- While it was expected that the disruption to TrickBot’s command and control servers would ultimately hamper malicious operations in the short term, Crowdstrike reports that TrickBot activity has shown no signs of interruption.
- Furthermore, security researchers have observed the increasing shift from use of TrickBot to BazarLoader, which is a trojan linked to the TrickBot operators through very similar source code. BazarLoader is being used in a similar way to TrickBot: to deliver the Ryuk ransomware payload.
So what for security teams? Although the latest operation has caused little disruption to TrickBot activities, it is positive for the cyber security community at large that US Cyber Command and private sector entities like Microsoft are partnering up to disrupt these trojans. However, security teams need to remain vigilant and continue to monitor for recent Indicators of Compromise (IOCs) related to TrickBot and BazarLoader.
BA fined GBP 20 million for GDPR infringement
- On 16 October, the Information Commissioner’s Office (ICO), the UK’s data privacy regulator, fined British Airways (BA) GBP 20 million for failing to protect the personal and financial information of over 400,000 customers.
- The failure came to light following a data breach suffered by BA in June 2018, which subsequently went undetected for over two months.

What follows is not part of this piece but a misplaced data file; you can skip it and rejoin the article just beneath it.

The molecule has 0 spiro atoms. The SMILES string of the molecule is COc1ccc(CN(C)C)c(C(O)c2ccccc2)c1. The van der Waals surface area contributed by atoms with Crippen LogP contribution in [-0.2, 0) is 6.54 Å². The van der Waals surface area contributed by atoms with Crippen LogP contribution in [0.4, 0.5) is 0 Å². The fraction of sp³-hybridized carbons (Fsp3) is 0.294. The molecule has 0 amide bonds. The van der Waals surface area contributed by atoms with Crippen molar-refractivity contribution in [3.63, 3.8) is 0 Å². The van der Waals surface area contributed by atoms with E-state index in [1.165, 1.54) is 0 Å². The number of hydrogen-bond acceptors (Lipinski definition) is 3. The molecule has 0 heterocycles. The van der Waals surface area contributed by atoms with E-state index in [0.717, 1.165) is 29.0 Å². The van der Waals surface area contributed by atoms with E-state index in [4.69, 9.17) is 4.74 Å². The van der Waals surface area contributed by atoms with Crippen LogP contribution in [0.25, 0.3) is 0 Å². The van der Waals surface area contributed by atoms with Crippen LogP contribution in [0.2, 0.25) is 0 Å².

- With the ICO announcing in July last year its intention to fine BA over GBP 183 million for the incident, the fine is significantly less than expected, and took mitigating factors into account, including the financial pressure brought on by the COVID-19 pandemic.
So what? The fine against BA is the largest imposed by the ICO under GDPR regulations and comes off the back of the EUR 35 million fine received by H&M earlier this month. It is yet another reminder to ensure that businesses’ information security strategies adequately incorporate the obligations and requirements of the GDPR and other data regulations. Failure to do so can have dire financial consequences.
Google releases patch for Chrome
- On Tuesday this week, Google released a patch for an actively exploited zero-day vulnerability.
- The vulnerability, described as a memory corruption vulnerability, specifically targeted the Freetype font rendering library that is inherently packaged with Chrome.
So what for security teams? Chrome users can protect themselves by updating their Chrome software, which usually also involves relaunching the programme. This should be implemented on all devices across an organisation as soon as possible. Other software programmes that use the Freetype library are likely also at risk, so it is important to ensure you are patched across your environment with the latest Freetype update.
Indicators of compromise
The Indicators of Compromise (IOCs) below offer a snapshot of the forensic artefacts currently known to be associated with some of the campaigns discussed in this week's set of stories.
TrickBot’s new command and control servers
Latest active hosts:
 ‘Google releases Chrome security update to patch this dangerous bug’, TechRadar, 21 October 2020; ‘Google releases Chrome security update to patch actively exploited zero-day’, ZD Net, 20 October 2020.
 FreeType 2.10.4, released on 20 October 2020.